Writing on the Ether


By

author, authors, book, critic, criticism, critique, e-book, e-reader, ebook, publishing, publisher, writer, writing, Porter Anderson, Writing on the Ether, Magnum Photos, Henri Cartier-Bresson, Pottermore, JK Rowling, Harry Potter, Amazon, Barnes and Noble, Google, Sony Reader Table of Contents

  1. Message from Pottermore: It’s the content, stupid
  2. Message from Pottermore 2: It’s the author’s content
  3. Authors and publishers: Reverse royalties?
  4. Selling it, Part 1: The word on blurbs
  5. Selling it, Part 2: Pro-motion
  6. ‘Social’ media: Keep your hands off my face
  7. ‘Social’ media: Body and soul, ‘face’ and ‘book’
  8. Apple & the Publishers: Agency pricier
  9. Writing craft: Romancing remuneration
  10. Next to last gas: Son of a daughter
  11. Last gas: John Paul Wiggin’s son in SC

Message from Pottermore: It’s the content, stupid

 

Well. Tuesday was certainly a blogger’s pants-wetter, wasn’t it? With your kind permission, I offer the mildest caricature of the ‘sphere…

  • 6:47 a.m. … The Pottermore store is open early!…
  • 7:40 a.m. …damned DST, it’s April in England already…
  • 8: 17 a.m. …Pottermore ebooks are being sold DRM-free…
  • 8: 25 a.m. … it’s encrypted up to a hog’s wart on my Kindle…
  • 10:05 a.m. … who put that watermark on Harry’s forehead?…
  • 10:40 a.m. … whoa, look at Barnes & Noble empty out…
  • 10:45 a.m. … BN is sending its Harry Potter fans to Pottermore to get their Nook-ish editions of the ebooks…
  • 10:55 a.m. …Zou bisou bisou…
  • 11:03 a.m. …Sony Reader Store same thing…
  • 11:20 a.m. … wait, not Amazon, too! Jeff Bezos is  sending his customers away to Pottermore. Say it ain’t so…
  • 11:21 a.m. … why not sell himself a handbag and go to hell in it…
  • 11:26 a.m. … that’s how the English witch Rowls…
  • 11:27 a.m. … and all Yahoo shall be her parking lot…
  • 11:32 a.m. … it’s another British invasion…
  • 12:20 p.m. … I saw Goody Rowling with the Devil…
  • 12:22 p.m. … whites of their eyes, Bezos…
  • 1:08 p.m. … into a toad under a cabbage in Seattle…
  • 2:04 p.m. … wait a minute, wait a minute…
  • 2:07 p.m. … she’s taken away the Buy buttons…
  • 2:25 p.m. … look out, she’s got a wand!…
  • 2:26 p.m. … duck, you snitch!…
  • 2:49 p.m. … she must have side-swiped Shatzkin, his hair doesn’t always stand on end like that, does it?…

Writing his second article in as many days for TheFutureBook on it, Philip Jones — to my mind our lead reporter on this big story — captured the uproar nicely in The Guardian’s How Pottermore cast an ebook spell over Amazon and, here, in TheFutureBook’s  Pottermore gets its wand on:

Having been briefed on how the Harry Potter e-books would come to market last week, even I have been surprised by the reaction—particularly among the digerati who have spent the past 24 hours unpicking the nuances. It was never going to be easy to match expectations, particularly for a brand such as Harry Potter which has to worry about fans as young as six and seasoned publishing observers as wise as Mike Shatzkin.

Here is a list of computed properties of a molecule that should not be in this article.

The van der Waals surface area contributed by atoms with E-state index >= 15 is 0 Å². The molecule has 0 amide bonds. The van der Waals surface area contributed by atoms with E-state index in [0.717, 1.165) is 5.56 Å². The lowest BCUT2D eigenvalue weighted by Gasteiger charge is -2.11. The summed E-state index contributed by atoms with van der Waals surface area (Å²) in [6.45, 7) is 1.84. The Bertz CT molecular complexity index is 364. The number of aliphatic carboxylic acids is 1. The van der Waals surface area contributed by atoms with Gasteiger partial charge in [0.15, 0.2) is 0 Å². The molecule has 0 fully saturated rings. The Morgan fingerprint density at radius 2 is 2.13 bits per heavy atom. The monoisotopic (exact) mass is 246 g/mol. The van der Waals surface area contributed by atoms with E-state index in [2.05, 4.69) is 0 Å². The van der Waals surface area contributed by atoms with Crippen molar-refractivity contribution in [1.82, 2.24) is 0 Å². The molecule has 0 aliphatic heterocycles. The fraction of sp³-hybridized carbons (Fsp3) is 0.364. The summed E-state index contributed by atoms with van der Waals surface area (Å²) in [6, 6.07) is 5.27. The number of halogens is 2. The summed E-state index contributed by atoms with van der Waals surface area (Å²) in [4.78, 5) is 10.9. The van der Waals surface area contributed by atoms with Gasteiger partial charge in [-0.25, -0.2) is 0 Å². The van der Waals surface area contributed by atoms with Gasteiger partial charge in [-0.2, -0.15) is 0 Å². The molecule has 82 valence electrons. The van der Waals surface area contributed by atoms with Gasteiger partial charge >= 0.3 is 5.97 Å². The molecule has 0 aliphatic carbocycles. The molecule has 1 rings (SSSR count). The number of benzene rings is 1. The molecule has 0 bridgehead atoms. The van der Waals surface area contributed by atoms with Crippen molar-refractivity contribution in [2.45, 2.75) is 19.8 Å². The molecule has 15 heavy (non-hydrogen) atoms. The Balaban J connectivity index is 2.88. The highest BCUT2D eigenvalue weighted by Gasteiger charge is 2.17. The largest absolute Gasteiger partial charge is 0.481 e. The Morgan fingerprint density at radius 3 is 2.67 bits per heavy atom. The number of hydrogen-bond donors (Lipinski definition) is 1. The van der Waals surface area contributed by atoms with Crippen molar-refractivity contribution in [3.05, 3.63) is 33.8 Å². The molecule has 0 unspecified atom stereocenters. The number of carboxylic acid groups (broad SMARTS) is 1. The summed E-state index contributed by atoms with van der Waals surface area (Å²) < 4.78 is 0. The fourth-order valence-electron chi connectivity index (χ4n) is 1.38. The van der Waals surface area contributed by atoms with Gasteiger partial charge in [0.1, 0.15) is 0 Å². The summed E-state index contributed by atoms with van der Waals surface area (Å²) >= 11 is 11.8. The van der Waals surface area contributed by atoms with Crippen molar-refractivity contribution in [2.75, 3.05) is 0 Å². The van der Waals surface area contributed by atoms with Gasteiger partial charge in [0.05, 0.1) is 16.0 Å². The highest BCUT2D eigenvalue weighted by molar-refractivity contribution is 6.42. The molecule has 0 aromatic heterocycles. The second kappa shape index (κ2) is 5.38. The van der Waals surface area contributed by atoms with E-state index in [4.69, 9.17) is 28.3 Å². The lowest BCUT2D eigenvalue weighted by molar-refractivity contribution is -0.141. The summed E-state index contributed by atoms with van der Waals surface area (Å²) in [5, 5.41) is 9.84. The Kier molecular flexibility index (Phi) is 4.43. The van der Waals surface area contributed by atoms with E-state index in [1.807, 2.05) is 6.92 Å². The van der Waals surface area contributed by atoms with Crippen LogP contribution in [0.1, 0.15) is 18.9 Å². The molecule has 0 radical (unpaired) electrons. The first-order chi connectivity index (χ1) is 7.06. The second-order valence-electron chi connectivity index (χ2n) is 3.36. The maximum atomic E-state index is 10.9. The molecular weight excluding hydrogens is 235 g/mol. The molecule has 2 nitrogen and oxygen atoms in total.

And speaking of Mike Shatzkin, without overreaching about the mechanics, he went to work as the news developed to get some industry-dynamics context onto the moment before it was frittered away in speculation about the technology used. Here he is in What’s the greater fear for publishers? Amazon or piracy?

In a refreshing change from recent history, the content owner was able to present Amazon with a “take it or leave it” proposition. They decided to “take it”. They were wise. The game was changing either way.

Shatzkin hit every mark, as he usually does, for his audience — people whose main perspective is that of the publishing core and its business operations.

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And for them, for everyone, even those not considered central to the industry, the salient points of what has happened are these:

  • author, authors, book, critic, criticism, critique, e-book, e-reader, ebook, publishing, publisher, writer, writing, Porter Anderson, Writing on the Ether, Magnum Photos, Henri Cartier-Bresson, Pottermore, JK Rowling, Harry Potter, Amazon, Barnes and Noble, Google, Sony Reader

    At Pottermore: Harry Potter ebooks await.

    Pottermore’s unprecedented agreement with the major retailers except Apple succeeds in breaking Harry Potter buyers free of those sites and tractor-beaming them in to Pottermore.

  • There, the author collects those readers’ money. Now, in one write, this is all you’d think Pottermore got from this extraordinary setup. Leigh Beadon at TechDirt delivers a those click-weary, whining reception: Harry Potter And The Missing Middlemen: Where The Pottermore Store Goes Wrong. Pottermore, Beadon pouts, means “the fans suffer” from having to open a Pottermore account. That’s a point: The poor things have to type in their first and last names and address and everything, you know. Beadon sobs on:

The only advantage is that Rowling makes a little bit more money from each sale—but not all the money, because despite being a direct-to-fan model, her publisher apparently still gets a cut, and the partner bookstores will be paid affiliate fees.

  • Actually, the advantage, I’d say, is data. More than money, a bit of which Rowling already has. Now, she gets all that ID and contact data, data, data, rich, fresh, live, crawling data on all those “suffering fans” we’re weeping for because they’ve had to, quoting Beadon again, “jump through hoops for an electronic version.”
  • Make that eight copies of “an electronic version.” Those “suffering fans,” once through those dreadful hoops, get eight copies of a book. Formatted as they wish. Eight copies, count ‘em, eight.